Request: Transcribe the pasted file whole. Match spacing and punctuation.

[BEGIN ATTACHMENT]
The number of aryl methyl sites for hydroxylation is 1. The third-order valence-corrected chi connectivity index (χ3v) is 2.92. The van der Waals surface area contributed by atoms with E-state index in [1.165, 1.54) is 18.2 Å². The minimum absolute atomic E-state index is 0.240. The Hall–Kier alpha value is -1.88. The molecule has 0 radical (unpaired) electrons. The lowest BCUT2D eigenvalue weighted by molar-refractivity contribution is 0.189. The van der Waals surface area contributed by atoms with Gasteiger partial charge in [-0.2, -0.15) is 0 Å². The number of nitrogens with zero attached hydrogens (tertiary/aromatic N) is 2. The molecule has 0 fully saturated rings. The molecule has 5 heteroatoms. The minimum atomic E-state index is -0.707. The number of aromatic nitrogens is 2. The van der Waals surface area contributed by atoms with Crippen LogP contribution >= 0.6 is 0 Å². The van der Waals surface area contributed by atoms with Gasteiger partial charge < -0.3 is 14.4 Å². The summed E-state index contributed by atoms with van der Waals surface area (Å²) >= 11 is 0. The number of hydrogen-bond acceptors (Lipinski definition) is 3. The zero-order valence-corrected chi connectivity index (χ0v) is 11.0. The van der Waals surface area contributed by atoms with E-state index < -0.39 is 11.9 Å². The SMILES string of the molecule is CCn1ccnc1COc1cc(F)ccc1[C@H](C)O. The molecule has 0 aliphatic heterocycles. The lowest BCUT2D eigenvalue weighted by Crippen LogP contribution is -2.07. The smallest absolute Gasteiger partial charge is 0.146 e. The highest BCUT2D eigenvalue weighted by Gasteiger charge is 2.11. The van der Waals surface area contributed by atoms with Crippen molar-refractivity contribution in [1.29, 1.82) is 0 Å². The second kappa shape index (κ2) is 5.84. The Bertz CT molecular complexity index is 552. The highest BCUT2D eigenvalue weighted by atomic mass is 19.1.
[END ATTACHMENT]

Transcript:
The number of aryl methyl sites for hydroxylation is 1. The third-order valence-corrected chi connectivity index (χ3v) is 2.92. The van der Waals surface area contributed by atoms with E-state index in [1.165, 1.54) is 18.2 Å². The minimum absolute atomic E-state index is 0.240. The Hall–Kier alpha value is -1.88. The molecule has 0 radical (unpaired) electrons. The lowest BCUT2D eigenvalue weighted by molar-refractivity contribution is 0.189. The van der Waals surface area contributed by atoms with Gasteiger partial charge in [-0.2, -0.15) is 0 Å². The number of nitrogens with zero attached hydrogens (tertiary/aromatic N) is 2. The molecule has 0 fully saturated rings. The molecule has 5 heteroatoms. The minimum atomic E-state index is -0.707. The number of aromatic nitrogens is 2. The van der Waals surface area contributed by atoms with Crippen LogP contribution >= 0.6 is 0 Å². The van der Waals surface area contributed by atoms with Gasteiger partial charge < -0.3 is 14.4 Å². The summed E-state index contributed by atoms with van der Waals surface area (Å²) >= 11 is 0. The number of hydrogen-bond acceptors (Lipinski definition) is 3. The zero-order valence-corrected chi connectivity index (χ0v) is 11.0. The van der Waals surface area contributed by atoms with E-state index < -0.39 is 11.9 Å². The SMILES string of the molecule is CCn1ccnc1COc1cc(F)ccc1[C@H](C)O. The molecule has 0 aliphatic heterocycles. The lowest BCUT2D eigenvalue weighted by Crippen LogP contribution is -2.07. The smallest absolute Gasteiger partial charge is 0.146 e. The highest BCUT2D eigenvalue weighted by Gasteiger charge is 2.11. The van der Waals surface area contributed by atoms with Crippen molar-refractivity contribution in [1.29, 1.82) is 0 Å². The second kappa shape index (κ2) is 5.84. The Bertz CT molecular complexity index is 552. The highest BCUT2D eigenvalue weighted by atomic mass is 19.1.